Cancer is the second most common cause of death worldwide. With COVID-19 putting treatments and screening services on hold, cancer mortality rates – already predicted to double over the next two decades – may rise faster than we anticipated. This pressing societal and medical issue can only be addressed with effective, tailored treatments.
A cancerous tumour develops when DNA mutates. This leads to a host of molecular, physiological and structural changes that result in a cell growing uncontrollably. How these changes occur remains largely a mystery.
Water is by far the main component within a cell and plays a crucial role in almost every cellular process. A group of scientists from the 'Molecular Physical-Chemistry' Group of the University of Coimbra (Portugal) and ISIS Neutron & Muon Source are focusing on its potential role in cancer development. They previously used neutron scattering on OSIRIS to observe the effect of the chemotherapy drug cisplatin on intracellular water.
The group's latest study, published in Structural Dynamics, compared the intracellular water dynamics in healthy human cells to cancerous cells using OSIRIS. Their aim was to shed light on the elusive normal-to-malignant cell transition.
The scientists studied three types of cancer cells and their healthy equivalents: prostate cancer, the most common cancer in men in Western countries; triple-negative breast cancer, which is prevalent in younger women and tends to be very aggressive; and osteosarcoma, the most frequent bone cancer in children, with a survival rate of less than 20%.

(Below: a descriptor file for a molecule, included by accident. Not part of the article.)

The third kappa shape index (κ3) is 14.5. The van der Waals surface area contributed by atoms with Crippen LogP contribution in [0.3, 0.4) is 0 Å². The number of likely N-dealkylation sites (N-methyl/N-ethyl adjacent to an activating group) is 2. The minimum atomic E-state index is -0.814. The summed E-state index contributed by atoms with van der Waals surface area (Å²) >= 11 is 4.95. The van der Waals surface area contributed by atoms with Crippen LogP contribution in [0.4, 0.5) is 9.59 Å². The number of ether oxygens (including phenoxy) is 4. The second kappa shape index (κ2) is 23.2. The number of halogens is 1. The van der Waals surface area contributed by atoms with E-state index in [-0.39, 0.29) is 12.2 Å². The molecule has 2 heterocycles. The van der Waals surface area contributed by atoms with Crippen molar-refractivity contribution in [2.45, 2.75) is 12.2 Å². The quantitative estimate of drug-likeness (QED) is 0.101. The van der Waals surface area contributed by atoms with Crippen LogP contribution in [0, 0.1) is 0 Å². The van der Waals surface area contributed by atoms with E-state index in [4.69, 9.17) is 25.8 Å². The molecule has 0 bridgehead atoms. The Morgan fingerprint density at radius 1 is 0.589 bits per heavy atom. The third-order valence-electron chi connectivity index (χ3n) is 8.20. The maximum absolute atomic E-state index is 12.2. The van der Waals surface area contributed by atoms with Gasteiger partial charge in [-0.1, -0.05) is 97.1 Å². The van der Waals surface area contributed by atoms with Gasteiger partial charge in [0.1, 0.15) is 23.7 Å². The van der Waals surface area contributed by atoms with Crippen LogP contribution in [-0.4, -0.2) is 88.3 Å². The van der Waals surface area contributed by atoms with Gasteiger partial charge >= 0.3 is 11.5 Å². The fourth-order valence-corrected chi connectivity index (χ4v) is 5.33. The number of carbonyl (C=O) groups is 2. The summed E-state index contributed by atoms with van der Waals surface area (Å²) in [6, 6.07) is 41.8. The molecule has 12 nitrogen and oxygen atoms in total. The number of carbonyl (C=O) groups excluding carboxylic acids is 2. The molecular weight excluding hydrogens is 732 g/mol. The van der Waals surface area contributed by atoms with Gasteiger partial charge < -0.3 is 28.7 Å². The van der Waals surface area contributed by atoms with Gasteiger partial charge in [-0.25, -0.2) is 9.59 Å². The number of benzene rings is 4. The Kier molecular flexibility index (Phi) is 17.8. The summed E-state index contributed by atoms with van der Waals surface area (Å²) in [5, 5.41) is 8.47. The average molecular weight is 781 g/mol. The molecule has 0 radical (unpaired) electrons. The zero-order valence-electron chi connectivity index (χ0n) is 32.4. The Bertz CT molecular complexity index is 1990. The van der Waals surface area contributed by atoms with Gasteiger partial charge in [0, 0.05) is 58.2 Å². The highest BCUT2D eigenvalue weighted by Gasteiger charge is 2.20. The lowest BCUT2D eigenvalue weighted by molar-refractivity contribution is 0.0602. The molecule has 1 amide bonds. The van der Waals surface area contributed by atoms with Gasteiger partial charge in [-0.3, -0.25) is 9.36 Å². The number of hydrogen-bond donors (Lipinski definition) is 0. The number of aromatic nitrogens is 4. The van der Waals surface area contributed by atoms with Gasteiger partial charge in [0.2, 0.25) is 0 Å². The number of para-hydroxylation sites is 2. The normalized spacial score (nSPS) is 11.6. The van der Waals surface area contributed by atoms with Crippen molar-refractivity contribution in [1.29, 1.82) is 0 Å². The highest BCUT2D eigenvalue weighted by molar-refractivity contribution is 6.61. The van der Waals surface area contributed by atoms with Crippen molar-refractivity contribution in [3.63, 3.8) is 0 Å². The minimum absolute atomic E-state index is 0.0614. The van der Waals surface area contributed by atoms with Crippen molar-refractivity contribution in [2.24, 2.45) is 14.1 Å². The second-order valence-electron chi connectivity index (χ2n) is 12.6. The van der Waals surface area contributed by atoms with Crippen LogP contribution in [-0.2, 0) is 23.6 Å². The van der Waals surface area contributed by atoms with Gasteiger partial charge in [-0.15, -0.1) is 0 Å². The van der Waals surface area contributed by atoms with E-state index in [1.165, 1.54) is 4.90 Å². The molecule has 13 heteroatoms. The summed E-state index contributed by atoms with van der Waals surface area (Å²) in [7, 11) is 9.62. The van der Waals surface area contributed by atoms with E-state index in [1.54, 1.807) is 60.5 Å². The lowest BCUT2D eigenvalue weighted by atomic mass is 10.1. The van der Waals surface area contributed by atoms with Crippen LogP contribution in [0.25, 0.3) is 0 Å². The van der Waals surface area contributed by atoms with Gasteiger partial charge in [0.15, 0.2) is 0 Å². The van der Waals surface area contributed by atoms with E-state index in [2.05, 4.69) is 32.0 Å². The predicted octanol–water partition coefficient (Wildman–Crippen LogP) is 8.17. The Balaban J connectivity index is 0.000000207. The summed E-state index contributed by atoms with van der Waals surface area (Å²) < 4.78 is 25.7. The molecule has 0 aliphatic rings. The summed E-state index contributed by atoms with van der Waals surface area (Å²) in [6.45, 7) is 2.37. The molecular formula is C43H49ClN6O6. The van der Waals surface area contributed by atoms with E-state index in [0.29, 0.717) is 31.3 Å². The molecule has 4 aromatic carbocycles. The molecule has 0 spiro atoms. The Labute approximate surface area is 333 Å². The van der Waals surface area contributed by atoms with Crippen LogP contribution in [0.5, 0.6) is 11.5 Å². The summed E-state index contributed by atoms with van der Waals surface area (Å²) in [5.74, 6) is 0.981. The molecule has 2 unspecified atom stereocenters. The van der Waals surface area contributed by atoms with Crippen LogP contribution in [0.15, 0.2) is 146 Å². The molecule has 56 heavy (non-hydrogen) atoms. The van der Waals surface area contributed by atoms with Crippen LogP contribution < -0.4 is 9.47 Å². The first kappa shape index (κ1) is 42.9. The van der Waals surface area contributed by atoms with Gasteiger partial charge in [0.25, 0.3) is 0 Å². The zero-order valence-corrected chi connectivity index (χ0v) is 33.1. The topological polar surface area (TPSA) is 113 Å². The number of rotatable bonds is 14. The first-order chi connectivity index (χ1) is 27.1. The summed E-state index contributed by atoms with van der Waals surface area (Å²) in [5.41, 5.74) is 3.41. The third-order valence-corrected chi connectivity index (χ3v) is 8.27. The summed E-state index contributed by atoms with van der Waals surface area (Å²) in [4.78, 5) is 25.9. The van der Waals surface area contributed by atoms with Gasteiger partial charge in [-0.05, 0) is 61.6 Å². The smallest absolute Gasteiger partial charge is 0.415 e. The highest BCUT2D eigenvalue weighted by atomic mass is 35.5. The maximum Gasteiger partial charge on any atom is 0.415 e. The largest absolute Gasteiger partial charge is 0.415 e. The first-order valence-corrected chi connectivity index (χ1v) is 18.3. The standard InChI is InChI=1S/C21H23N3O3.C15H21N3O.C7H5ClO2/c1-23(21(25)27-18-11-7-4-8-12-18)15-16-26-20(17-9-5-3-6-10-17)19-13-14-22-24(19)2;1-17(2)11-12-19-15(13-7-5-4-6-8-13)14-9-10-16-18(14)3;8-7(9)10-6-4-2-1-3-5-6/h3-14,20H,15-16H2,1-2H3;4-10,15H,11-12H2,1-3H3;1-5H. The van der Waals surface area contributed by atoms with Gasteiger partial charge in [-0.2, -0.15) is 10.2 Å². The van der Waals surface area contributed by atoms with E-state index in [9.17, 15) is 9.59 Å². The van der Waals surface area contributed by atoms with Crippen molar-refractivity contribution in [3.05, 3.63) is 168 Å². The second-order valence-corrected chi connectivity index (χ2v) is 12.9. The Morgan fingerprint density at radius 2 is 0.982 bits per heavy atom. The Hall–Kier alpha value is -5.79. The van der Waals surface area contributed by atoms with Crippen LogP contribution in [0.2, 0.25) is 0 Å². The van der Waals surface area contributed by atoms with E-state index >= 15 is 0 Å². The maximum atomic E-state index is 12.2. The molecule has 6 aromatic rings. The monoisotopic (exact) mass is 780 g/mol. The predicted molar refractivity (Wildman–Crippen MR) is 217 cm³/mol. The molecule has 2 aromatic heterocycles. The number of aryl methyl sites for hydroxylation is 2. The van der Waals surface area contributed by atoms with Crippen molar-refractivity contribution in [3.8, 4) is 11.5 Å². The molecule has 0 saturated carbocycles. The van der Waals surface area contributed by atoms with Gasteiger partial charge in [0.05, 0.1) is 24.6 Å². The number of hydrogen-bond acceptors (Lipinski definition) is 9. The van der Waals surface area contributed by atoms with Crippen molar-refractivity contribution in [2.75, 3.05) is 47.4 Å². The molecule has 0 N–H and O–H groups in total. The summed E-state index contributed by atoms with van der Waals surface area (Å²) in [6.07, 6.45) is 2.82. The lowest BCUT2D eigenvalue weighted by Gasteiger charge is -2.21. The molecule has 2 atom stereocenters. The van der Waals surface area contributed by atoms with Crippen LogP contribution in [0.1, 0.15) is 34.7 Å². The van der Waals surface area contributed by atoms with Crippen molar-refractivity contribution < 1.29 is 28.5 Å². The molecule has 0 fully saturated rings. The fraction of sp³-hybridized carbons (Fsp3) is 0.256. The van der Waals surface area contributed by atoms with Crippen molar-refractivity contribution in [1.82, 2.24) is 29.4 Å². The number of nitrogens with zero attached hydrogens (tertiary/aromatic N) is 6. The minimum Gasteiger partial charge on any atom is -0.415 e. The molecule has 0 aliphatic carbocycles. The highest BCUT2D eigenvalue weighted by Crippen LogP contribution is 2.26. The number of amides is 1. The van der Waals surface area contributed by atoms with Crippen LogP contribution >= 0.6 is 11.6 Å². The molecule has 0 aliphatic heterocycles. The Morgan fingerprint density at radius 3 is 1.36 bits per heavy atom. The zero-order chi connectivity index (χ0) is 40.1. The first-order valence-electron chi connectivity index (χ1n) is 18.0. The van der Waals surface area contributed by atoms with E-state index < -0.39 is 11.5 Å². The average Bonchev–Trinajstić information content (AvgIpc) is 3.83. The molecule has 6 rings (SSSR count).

All three types of cancer cells studied were found to have a significantly lower flexibility than their non-cancerous counterparts, with breast cancer deviating the most from the healthy baseline. This confirmed the clear-cut differences between types of cancer shown in previous literature.
The scientists relied on an innovative method to examine intracellular water, particularly its dynamical profile. Water interacts with the protein surface of biomolecules to form a structure called a hydration shell, closely related to protein functionality.
Despite the differences in cellular flexibility, “the water molecules within the biomolecules' hydration layers seemed to remain unaffected by either healthy or malignant cells, or by cancer type," explains Dr Maria Paula Marques, one of the scientists working on this pioneering research. She was awarded the ISIS Society Impact Award in 2019 for her work on a drug´s impact on intracellular water.
The group observed significant differences in the dynamics of water within the cytoplasm between healthy and malignant cells. Why water dynamics varies between cell regions is currently unknown. "Further studies will elucidate this very important issue," says Dr Marques; “More data is needed, in a broader set of human cells."
These types of changes in intracellular water could be a fantastic tool for clinicians to identify cancerous tissue, as well as the type of cancer. A more accurate and early diagnosis of malignancy means the patient's treatment could be tailored to them, enhancing chemotherapy success.